Career Paths for Helicopter Pilots

This contributed post is for informational purposes only. Please consult a business, financial and legal professional before making any decisions. We may earn money or products from the affiliate links in this post.

Career Paths for Helicopter Pilots

There are many ways to make money today, especially as a small business owner. Different industries have different clients and markets, all of which are applicable for raising revenue. Still, one, often neglected, skill is suitable for many industries—flying a helicopter. There are many career paths for helicopter pilots that are in high demand. Whether it’s in emergency response services, news, construction, aerial tourism, or agriculture, any of these options will lead to a thriving career.

Emergency Response Services Pilot

Police, firefighting, and EMS all require skilled helicopter pilots for their aerial operations. Police aviation use helicopters in police operations. Typically, they offer traffic control, ground support, search and rescue, observe car pursuits, and transport units. Helicopters are optimal for these situations because officers can equip them with night vision, infrared cameras, surveillance cameras, special radio systems, loudspeakers, tear gas dispensers, searchlights, and rescue equipment. Similarly, firefighters utilize aerial power to combat wildfires. Aerial firefighting uses chemicals, water, water enhancing foams and gels, and fire retardants. Helitankers are helicopters fitted with tanks that they fill on the ground or with water siphoned from freshwater sources. Air medical services also use helicopters. They transport people from trauma scenes to healthcare centers or can quickly bring specialist care to more remote locations. Air ambulances are specialty helicopters with the same equipment as a conventional ground ambulance.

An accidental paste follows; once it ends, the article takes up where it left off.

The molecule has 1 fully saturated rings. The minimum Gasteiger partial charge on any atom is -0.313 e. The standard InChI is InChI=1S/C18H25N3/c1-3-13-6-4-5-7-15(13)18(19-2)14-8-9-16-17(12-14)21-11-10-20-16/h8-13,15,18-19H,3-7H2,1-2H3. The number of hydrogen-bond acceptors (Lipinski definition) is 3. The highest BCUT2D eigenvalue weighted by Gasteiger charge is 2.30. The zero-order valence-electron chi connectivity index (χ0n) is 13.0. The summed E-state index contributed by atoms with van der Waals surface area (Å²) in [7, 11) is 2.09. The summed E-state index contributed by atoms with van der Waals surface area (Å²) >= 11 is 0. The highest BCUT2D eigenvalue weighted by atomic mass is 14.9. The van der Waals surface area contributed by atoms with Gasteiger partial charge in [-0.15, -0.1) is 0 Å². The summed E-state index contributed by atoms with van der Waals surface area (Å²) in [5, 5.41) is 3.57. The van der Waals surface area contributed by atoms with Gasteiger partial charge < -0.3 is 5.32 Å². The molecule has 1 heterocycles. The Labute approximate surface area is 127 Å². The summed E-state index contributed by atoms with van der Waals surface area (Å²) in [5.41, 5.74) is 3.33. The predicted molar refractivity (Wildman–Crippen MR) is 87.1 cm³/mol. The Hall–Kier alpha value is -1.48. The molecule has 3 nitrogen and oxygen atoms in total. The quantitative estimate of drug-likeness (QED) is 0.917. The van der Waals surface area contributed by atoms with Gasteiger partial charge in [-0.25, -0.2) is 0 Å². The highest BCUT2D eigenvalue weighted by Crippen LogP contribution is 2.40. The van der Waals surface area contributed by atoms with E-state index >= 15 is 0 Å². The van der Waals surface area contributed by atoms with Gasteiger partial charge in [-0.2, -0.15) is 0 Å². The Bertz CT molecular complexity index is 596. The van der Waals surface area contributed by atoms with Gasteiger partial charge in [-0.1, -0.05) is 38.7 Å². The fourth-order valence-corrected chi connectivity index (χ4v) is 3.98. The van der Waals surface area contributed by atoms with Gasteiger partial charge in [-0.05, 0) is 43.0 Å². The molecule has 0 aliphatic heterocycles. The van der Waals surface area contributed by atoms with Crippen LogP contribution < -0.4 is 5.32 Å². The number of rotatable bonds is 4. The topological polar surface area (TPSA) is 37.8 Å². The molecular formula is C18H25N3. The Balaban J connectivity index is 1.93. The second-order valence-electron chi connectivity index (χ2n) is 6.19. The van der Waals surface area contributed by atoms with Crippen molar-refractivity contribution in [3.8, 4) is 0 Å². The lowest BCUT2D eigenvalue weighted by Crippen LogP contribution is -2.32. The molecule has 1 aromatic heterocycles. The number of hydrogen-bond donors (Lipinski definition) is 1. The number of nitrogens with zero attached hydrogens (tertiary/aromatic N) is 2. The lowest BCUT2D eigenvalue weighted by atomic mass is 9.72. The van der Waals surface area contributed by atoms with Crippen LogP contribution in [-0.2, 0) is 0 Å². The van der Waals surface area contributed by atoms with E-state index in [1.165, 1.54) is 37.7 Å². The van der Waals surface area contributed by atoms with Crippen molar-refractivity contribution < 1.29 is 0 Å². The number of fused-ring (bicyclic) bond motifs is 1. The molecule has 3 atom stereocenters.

TV News Pilot

News stations frequently make use of aerial footage for various coverage. Local traffic, weather, breaking news, and other aerial footage rely on helicopter use. However, some news stations are abandoning or reducing aerial coverage due to high costs.

Aerial Crane Operator

Despite its name, aerial cranes are helicopters designed to lift heavy or awkward loads. Due to their versatility, people primarily use aerial cranes in remote or inaccessible areas. These helicopters use long cables and lift heavy loads to their specific locations. Other than construction, aerial cranes assist those in the logging industry to lift trees out of rugged and hard-to-reach terrain.

Tour Pilot

Aerial tourism is a growing field with lots of business potential. So, consider starting a small aerial tourism business to take advantage of this opportunity. Becoming a trained helicopter pilot means you can fly tourists throughout popular destinations. Anyone can take a guided walking tour, but an aerial tour of a city or national park means optimal business potential. Keep yourself and passengers safe with the right safety precautions, such as preflight inspections. Remember, piloting requires strict coordination of mental aptitude and physical skill.

Agricultural Pilot

Aerial agriculture is still in high demand due to its reliability for spray application. This refers to spraying crops with pesticides, insecticides, fungicides, and fertilizers to protect their growth. Farmers also need helicopters to seed wide patches of soil.